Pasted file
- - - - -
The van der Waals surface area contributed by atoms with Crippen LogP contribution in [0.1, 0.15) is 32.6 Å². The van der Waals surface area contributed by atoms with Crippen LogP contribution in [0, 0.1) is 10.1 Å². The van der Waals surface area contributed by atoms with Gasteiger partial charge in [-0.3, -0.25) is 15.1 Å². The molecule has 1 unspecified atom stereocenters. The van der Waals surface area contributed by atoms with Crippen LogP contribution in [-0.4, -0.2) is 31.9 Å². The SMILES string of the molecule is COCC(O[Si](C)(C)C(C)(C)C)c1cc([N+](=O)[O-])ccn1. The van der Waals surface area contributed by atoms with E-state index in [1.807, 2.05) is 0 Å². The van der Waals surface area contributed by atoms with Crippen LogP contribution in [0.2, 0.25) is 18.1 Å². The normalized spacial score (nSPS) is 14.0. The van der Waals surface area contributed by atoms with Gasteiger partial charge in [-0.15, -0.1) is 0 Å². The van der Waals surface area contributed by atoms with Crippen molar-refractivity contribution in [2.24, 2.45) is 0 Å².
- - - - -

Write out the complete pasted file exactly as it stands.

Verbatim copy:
The van der Waals surface area contributed by atoms with Crippen LogP contribution in [0.1, 0.15) is 32.6 Å². The van der Waals surface area contributed by atoms with Crippen LogP contribution in [0, 0.1) is 10.1 Å². The van der Waals surface area contributed by atoms with Gasteiger partial charge in [-0.3, -0.25) is 15.1 Å². The molecule has 1 unspecified atom stereocenters. The van der Waals surface area contributed by atoms with Crippen LogP contribution in [-0.4, -0.2) is 31.9 Å². The SMILES string of the molecule is COCC(O[Si](C)(C)C(C)(C)C)c1cc([N+](=O)[O-])ccn1. The van der Waals surface area contributed by atoms with E-state index in [1.807, 2.05) is 0 Å². The van der Waals surface area contributed by atoms with Crippen LogP contribution in [0.2, 0.25) is 18.1 Å². The normalized spacial score (nSPS) is 14.0. The van der Waals surface area contributed by atoms with Gasteiger partial charge in [-0.15, -0.1) is 0 Å². The van der Waals surface area contributed by atoms with Crippen molar-refractivity contribution in [2.24, 2.45) is 0 Å².